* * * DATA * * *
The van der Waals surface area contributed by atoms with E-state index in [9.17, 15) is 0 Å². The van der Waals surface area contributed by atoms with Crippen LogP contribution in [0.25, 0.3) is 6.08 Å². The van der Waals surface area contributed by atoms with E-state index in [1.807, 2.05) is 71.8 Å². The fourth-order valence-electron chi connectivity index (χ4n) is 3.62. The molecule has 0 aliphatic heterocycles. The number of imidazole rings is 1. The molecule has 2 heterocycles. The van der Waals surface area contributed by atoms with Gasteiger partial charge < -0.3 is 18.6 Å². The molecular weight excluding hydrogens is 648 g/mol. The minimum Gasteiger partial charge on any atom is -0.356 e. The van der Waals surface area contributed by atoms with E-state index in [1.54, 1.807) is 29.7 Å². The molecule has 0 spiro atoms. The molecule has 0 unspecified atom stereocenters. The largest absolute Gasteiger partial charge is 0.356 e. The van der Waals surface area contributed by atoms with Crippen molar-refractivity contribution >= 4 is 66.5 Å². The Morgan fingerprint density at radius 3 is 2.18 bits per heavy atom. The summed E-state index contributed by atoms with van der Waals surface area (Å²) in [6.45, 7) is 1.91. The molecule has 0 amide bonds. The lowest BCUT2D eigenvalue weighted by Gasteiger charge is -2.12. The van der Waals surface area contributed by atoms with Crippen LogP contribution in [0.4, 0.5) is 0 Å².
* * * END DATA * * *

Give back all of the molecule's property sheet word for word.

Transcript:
The van der Waals surface area contributed by atoms with E-state index in [9.17, 15) is 0 Å². The van der Waals surface area contributed by atoms with Crippen LogP contribution in [0.25, 0.3) is 6.08 Å². The van der Waals surface area contributed by atoms with E-state index in [1.807, 2.05) is 71.8 Å². The fourth-order valence-electron chi connectivity index (χ4n) is 3.62. The molecule has 0 aliphatic heterocycles. The number of imidazole rings is 1. The molecule has 2 heterocycles. The van der Waals surface area contributed by atoms with Gasteiger partial charge < -0.3 is 18.6 Å². The molecular weight excluding hydrogens is 648 g/mol. The minimum Gasteiger partial charge on any atom is -0.356 e. The van der Waals surface area contributed by atoms with E-state index in [1.54, 1.807) is 29.7 Å². The molecule has 0 spiro atoms. The molecule has 0 unspecified atom stereocenters. The largest absolute Gasteiger partial charge is 0.356 e. The van der Waals surface area contributed by atoms with Crippen molar-refractivity contribution >= 4 is 66.5 Å². The Morgan fingerprint density at radius 3 is 2.18 bits per heavy atom. The summed E-state index contributed by atoms with van der Waals surface area (Å²) in [6.45, 7) is 1.91. The molecule has 0 amide bonds. The lowest BCUT2D eigenvalue weighted by Gasteiger charge is -2.12. The van der Waals surface area contributed by atoms with Crippen LogP contribution in [0.4, 0.5) is 0 Å².